It’s also one of the reasons that an increasing number of colleges face existential risk. In 2017, about quarter of place-based, private non-profit colleges in the U.S. ran at a deficit. For many schools, the current college business model just isn’t sustainable. After all, what other business treats you for four years as a customer, and for the rest of your life as a cash register?

Let’s face it. Colleges will increasingly need to connect what they teach to the student’s subsequent opportunities. Those weren’t necessarily the rules 10 years ago, but it’s what schools will increasingly be held responsible for in the future.

Entrepreneurial Thinking

That’s why entrepreneur programs may represent at least part of the future of higher ed. Because they often use adjunct faculty and are highly goal-oriented, entrepreneur programs are comparatively inexpensive and extremely focused. And because their ultimate goal is to increase the agency of students, they’re helping young people optimize themselves for their future work.

What colleges don’t need to do is to create entrepreneur programs obsessed with launching the next Facebook. (And not just because things aren’t going so well for the first one.) Sure, entrepreneur programs at universities like Stanford are often designed to create venture-backed startups. But many other programs are far more modest in their goals. For example, I’ve lectured at Oberlin College, where my son recently graduated, for their LaunchU entrepreneur program, which aims to teach liberal arts students how to engage in a societal problem.

Entrepreneurial thinking also doesn’t mean that every student walking in the door should immediately focus on starting a business, or even signing up for the for-profit model. Look at Sama School. One of its programs helps disadvantaged workers learn how to thrive using gig work to lift themselves out of poverty. Or take Ashoka University, which typically trains entrepreneurs to join or start a non-profit to focus on a specific problem of civil society.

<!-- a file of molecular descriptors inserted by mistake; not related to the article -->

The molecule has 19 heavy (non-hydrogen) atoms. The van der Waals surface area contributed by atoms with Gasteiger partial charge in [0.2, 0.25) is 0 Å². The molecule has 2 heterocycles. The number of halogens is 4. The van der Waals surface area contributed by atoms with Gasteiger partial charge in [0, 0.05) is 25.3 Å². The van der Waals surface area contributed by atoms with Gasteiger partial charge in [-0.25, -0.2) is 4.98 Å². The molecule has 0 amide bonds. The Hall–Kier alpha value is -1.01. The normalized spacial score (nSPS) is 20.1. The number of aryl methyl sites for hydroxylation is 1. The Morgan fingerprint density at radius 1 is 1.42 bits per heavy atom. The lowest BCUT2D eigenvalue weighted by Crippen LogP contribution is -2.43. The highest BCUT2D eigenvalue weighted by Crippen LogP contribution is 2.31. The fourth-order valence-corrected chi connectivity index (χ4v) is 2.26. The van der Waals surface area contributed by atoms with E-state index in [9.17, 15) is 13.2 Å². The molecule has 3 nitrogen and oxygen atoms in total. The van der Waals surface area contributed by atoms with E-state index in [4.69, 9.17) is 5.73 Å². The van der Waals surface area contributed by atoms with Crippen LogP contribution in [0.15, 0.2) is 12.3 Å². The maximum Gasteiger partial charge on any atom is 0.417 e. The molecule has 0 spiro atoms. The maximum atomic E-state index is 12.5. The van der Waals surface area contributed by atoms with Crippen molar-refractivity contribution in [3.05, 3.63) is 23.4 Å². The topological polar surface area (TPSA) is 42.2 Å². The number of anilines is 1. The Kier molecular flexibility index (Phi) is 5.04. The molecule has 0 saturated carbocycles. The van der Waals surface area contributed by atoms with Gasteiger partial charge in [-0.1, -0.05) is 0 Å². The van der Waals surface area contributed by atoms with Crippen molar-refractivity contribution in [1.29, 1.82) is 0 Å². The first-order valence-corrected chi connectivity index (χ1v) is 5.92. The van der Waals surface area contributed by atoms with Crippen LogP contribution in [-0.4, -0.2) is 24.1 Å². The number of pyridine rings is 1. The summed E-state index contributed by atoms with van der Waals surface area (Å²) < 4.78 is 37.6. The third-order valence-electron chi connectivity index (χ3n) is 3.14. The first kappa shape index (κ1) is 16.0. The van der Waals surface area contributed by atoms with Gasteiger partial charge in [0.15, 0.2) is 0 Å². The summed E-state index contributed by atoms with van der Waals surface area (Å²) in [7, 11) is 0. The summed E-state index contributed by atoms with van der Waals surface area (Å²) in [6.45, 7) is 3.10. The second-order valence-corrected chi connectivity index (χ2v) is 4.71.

I’ll admit I’ve long been sold on this approach. I’m a former co-founder of SoCap, the conference for social entrepreneurs and investors, and I do projects with entrepreneur-focused groups like Kauffman Foundation and Singularity University Ventures.

I think of every single worker as needing an entrepreneurial mindset, whether or not they start a business. That means corner store owner should have one. So should the consultant. And the craftsperson selling their wares on Etsy. Even music students: Aside from the infinitesimal possibility of becoming a successful instrumentalist with a major orchestra, just about any other work they do will require an entrepreneurial mindset.

Finally, for the vast majority of young people who will choose traditional work at some point in their careers, entrepreneurism teaches them to own a problem. That’s guaranteed to help develop some of the best possible future employees.

Look, we want all people, young and older, to have the training, resources and access to either find or create meaningful, well-paid work. To become great partners and parents. To become contributing members of their communities, their economies and their societies. To be happy and, by their own measure, successful.

Let’s all act like entrepreneurs, and own that problem. Let’s give every student the preparation they need so they can help to solve the problems of the future.